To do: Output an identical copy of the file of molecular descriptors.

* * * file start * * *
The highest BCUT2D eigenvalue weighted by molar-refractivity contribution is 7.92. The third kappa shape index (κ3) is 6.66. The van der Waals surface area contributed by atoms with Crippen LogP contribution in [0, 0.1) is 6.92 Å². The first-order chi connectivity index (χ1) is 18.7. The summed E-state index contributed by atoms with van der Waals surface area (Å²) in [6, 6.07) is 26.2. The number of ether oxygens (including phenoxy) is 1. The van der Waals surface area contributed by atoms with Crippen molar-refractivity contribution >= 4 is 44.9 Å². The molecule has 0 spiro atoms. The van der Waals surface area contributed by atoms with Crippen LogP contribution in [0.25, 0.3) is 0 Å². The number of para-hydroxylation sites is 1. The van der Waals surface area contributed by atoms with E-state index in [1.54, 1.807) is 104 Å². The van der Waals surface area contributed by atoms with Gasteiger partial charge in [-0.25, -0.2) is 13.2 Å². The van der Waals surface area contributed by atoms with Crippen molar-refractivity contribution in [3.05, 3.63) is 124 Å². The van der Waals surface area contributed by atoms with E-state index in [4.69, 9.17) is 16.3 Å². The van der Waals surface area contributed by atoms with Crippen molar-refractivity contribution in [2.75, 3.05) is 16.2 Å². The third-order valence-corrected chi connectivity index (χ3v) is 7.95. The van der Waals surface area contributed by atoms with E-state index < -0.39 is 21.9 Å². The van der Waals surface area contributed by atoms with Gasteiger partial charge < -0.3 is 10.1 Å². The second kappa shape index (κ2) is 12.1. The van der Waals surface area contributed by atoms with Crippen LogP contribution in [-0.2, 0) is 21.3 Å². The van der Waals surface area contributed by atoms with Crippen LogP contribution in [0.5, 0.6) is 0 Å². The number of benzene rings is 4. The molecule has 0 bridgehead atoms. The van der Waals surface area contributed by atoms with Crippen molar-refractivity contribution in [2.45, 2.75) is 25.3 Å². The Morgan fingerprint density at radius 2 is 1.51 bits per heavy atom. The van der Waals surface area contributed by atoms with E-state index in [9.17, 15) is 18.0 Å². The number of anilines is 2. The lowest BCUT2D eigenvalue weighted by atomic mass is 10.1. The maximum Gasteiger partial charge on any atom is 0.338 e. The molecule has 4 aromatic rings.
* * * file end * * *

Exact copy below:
The highest BCUT2D eigenvalue weighted by molar-refractivity contribution is 7.92. The third kappa shape index (κ3) is 6.66. The van der Waals surface area contributed by atoms with Crippen LogP contribution in [0, 0.1) is 6.92 Å². The first-order chi connectivity index (χ1) is 18.7. The summed E-state index contributed by atoms with van der Waals surface area (Å²) in [6, 6.07) is 26.2. The number of ether oxygens (including phenoxy) is 1. The van der Waals surface area contributed by atoms with Crippen molar-refractivity contribution >= 4 is 44.9 Å². The molecule has 0 spiro atoms. The van der Waals surface area contributed by atoms with Crippen LogP contribution in [0.25, 0.3) is 0 Å². The number of para-hydroxylation sites is 1. The van der Waals surface area contributed by atoms with E-state index in [1.54, 1.807) is 104 Å². The van der Waals surface area contributed by atoms with Gasteiger partial charge in [-0.25, -0.2) is 13.2 Å². The van der Waals surface area contributed by atoms with Crippen molar-refractivity contribution in [3.05, 3.63) is 124 Å². The van der Waals surface area contributed by atoms with E-state index in [4.69, 9.17) is 16.3 Å². The van der Waals surface area contributed by atoms with Crippen molar-refractivity contribution in [2.75, 3.05) is 16.2 Å². The third-order valence-corrected chi connectivity index (χ3v) is 7.95. The van der Waals surface area contributed by atoms with E-state index < -0.39 is 21.9 Å². The van der Waals surface area contributed by atoms with Gasteiger partial charge < -0.3 is 10.1 Å². The second kappa shape index (κ2) is 12.1. The van der Waals surface area contributed by atoms with Crippen LogP contribution in [-0.2, 0) is 21.3 Å². The van der Waals surface area contributed by atoms with Crippen LogP contribution in [0.5, 0.6) is 0 Å². The number of benzene rings is 4. The molecule has 0 bridgehead atoms. The van der Waals surface area contributed by atoms with Crippen molar-refractivity contribution in [2.45, 2.75) is 25.3 Å². The Morgan fingerprint density at radius 2 is 1.51 bits per heavy atom. The van der Waals surface area contributed by atoms with E-state index in [9.17, 15) is 18.0 Å². The number of anilines is 2. The lowest BCUT2D eigenvalue weighted by atomic mass is 10.1. The maximum Gasteiger partial charge on any atom is 0.338 e. The molecule has 4 aromatic rings.